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I think I know how to calculate the number of 8-digit passwords with 1 digit or 1 symbol. The sets are lowercase (26), uppercase (26), symbols (32), digits(10). That means there are $(26 + 26 +32 + 10)^8 = 94^8$ total passwords and I just have to remove the all letter combinations $(52)^8$, so $94^8 - 52^8$.

For the number of passwords with a digit and a number, I am confused.

All Combos: $94^8$

All Letters: $52^8$

Letters + Digits: $62^8$

Letters + Symbols: $84^8$

I think I need inclusion/exclusion. I know that I am removing too many numbers, if I just subtract $94^8 - 52^8 - 62^8 - 84^8$, but I'm not sure how to build the intersections. S AND D

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The passwords which aren't allowed are:

i) those with no symbol, but at least one digit: there are $62^n-52^n$ of these
ii) those with no digit, but at least one symbol: there are $84^n-52^n$ of these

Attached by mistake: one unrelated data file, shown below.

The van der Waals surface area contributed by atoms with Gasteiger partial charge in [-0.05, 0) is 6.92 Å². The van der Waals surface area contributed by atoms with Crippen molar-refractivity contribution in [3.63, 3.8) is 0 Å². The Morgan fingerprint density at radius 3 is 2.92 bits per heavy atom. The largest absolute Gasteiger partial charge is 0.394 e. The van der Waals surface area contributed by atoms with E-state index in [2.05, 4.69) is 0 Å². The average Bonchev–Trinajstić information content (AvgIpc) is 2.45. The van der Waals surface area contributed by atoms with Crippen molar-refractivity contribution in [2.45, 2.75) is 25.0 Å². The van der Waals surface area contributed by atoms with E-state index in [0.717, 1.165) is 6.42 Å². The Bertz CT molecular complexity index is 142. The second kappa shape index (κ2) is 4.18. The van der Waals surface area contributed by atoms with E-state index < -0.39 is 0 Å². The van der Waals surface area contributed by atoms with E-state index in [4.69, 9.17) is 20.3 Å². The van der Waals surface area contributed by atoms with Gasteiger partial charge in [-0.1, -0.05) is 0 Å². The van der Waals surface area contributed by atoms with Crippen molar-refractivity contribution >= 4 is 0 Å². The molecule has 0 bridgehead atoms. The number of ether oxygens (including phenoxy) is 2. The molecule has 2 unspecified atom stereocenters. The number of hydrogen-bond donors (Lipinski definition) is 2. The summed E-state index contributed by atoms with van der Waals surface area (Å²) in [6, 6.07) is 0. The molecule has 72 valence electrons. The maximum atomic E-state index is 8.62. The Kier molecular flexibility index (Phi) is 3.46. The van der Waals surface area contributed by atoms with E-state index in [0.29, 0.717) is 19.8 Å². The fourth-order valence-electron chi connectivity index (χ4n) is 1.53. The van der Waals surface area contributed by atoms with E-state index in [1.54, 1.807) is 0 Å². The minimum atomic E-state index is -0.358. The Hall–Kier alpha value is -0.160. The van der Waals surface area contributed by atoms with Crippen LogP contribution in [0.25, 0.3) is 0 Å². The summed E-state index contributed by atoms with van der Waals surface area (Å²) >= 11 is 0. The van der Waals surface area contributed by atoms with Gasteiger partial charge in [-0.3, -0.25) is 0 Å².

iii) those with no digits or symbols: there are $52^n$ of these.

Overall, therefore, $62^n-52^n+84^n-52^n+52^n=62^n+84^n-52^n$ aren't allowed, so $94^n-84^n-62^n+52^n$ are allowed.

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Hint You're right that inclusion-exclusion is the right tool here: If $D$ is the set of words built out of letters and digits and $S$ that of words built out of letters and symbols, then by definition the set of disallowed words is precisely $D \cup S$. By inclusion-exclusion, the number of such words is $$|D \cup S| = |D| + |S| - |D \cap S|,$$ but by definition a word is in $D \cap S$ iff it is built only of letters, and you know how many of these there are, too.

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